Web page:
In this original article, one of the country’s leading experts in children’s outdoor play, Rob Wheway, criticises the UK Government for neglecting children’s development, suggesting that the Covid-19 restrictions further increase the damage to their physical and mental health.
The UK Government’s exclusive focus on school-based education, ignoring children’s out-of-school activity, is damaging. It wrongly assumes that school education is sufficient for children’s development. The idea of extending the school day in England confirms this bias.
This fixation on school-focused education, at the expense of a wider view of child development, is puzzling. Children have nearly as many days for play (175) as days for school (190) each year. Even on school days, they have hours for play after school. Covid restrictions have increased the hours but restricted the opportunities.
Clearly, time for play is a larger portion of children’s lives than school. It is also the opportunity for children to develop some of their abilities in ways that are much more effective than school-based education. The most obvious of these is exercise. When they can play out, children do get a lot of exercise. Some of this is fast, such as tag-type games; some is sporadic, such as hide-and-seek and riding scooters or bikes; ball games give co-ordination; imaginative play often involves running around in a magical world from which adults are excluded. Where children can play out in safety, e.g. in small cul-de-sacs, children as young as 4 learn to cycle on 2-wheeled bikes without stabilizers.
Achieved without adults
All this exercise is done willingly, for the fun of it, rather than to achieve tested stages. In all these ways, for long periods of time, children who can play out, get more exercise than they do at school. It is achieved without adults needing to be there.
Less obvious than exercise is the social development children gain from play. When playing they have to organise the activity, make the rules, set the boundaries, settle disputes, reach compromises, make up after upsets. They have to be honest and give themselves up when they are out. If a friend arrives with two younger siblings they have to work out how to integrate them into the game.
Some children are lucky enough to live near an adventure playground where they can play freely. The playworker’s role is to enable rather than to organise the children. In this way children can build dens, use real tools, light fires. They can have more adventurous activities than on a conventional playground.
These benefits from play are there precisely because adults are NOT organising what happens. In play, adults do not follow a curriculum that is tested at various stages. Children take the initiative and organise themselves. They learn naturally what will give the most fun and fulfilment. We take the social development of all this sophisticated agreement-making for granted because children have always done it for themselves, throughout the ages.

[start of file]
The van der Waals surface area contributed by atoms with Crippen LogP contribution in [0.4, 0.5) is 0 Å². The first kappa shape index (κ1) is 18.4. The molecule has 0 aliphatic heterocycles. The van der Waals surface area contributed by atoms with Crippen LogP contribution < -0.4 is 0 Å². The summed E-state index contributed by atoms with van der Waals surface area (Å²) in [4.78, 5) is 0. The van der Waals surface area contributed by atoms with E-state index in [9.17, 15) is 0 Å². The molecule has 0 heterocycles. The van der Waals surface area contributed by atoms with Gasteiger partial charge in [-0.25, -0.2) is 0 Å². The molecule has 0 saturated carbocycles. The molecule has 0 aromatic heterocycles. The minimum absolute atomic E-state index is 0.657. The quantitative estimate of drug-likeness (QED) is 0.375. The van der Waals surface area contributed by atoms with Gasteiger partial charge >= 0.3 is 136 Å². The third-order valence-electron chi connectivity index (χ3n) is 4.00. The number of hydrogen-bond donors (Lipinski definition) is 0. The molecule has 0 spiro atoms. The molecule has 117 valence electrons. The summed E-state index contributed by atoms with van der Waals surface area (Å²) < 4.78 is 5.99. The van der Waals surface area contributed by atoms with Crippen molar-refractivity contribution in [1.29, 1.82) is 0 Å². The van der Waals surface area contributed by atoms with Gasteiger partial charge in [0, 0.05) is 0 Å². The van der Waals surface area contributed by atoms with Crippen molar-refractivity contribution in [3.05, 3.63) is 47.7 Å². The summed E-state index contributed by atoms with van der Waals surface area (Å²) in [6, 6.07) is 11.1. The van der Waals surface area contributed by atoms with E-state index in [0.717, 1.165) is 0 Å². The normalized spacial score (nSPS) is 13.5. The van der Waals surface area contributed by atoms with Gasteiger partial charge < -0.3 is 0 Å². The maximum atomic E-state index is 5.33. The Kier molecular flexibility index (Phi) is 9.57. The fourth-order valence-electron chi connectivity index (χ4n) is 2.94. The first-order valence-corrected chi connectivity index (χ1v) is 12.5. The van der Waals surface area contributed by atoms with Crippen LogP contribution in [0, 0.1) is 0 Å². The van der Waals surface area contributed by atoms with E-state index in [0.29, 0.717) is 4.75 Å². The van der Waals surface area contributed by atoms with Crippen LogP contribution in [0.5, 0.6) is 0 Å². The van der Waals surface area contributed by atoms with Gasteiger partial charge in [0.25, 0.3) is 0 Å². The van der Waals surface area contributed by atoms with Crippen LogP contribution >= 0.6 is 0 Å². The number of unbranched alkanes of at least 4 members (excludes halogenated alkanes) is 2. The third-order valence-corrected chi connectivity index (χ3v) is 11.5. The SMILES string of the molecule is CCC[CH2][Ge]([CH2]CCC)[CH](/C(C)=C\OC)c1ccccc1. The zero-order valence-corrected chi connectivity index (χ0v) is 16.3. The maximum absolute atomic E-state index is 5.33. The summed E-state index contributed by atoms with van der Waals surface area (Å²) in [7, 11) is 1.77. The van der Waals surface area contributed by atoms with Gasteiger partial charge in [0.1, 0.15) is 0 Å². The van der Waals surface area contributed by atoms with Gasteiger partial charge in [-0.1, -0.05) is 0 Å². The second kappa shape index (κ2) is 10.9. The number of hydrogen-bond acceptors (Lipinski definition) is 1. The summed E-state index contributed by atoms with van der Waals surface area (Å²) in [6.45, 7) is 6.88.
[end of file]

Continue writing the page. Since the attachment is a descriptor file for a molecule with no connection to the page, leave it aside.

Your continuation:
What’s gone wrong?
So what’s gone wrong? There has been a massive environmental problem that is unrecognised. For generations, people had public open space just outside the home, where adults could walk and talk, and children could play. It was called the street. But now the car has been allowed to dominate even residential side roads. The result is that children cannot play out, and so they are less fit, more obese and less emotionally resilient than previous generations. Parents are blamed for wrapping their children in cotton wool and stopping them from playing, but they are in fact making sensible decisions to keep their children away from the danger of fast cars.
Covid restrictions have made matters worse and governments refuse to recognise that the increasing problems of damaged physical and mental health are caused by the lack of freedom to play – NOT a lack of school.
Playgrounds are valuable, but less than 10 per cent of children have access to a playground where they can play freely every day. The government in England is ignoring the other 90 per cent. Town parks or destination playgrounds are great as family facilities, but only for the one or two occasions per week when parents have time to take their children.
The Government makes the classic mistake of concentrating on outputs (number of playgrounds) rather than outcomes (can children play freely every day). The number of playgrounds is counted whether or not children can access them in safety. A strategy of restricting traffic on side roads would permit children to play out. They would be in small numbers and in the outdoors so would be safer than going back to crowded indoor classrooms.
Playing is a vital part of children’s development. Given a chance, it is what they will happily do for hours on end. It’s a natural part of their development. Of course, they will spend time on computer games, but as the previous generation found when radio and TV emerged, they still wanted to get out and play.
In summary, freedom to play outside, but close to home, is vital for children’s healthy development. Ignoring it is damaging children’s physical and mental health.
Rob Wheway is the director and principal consultant of the Children’s Play Advisory Service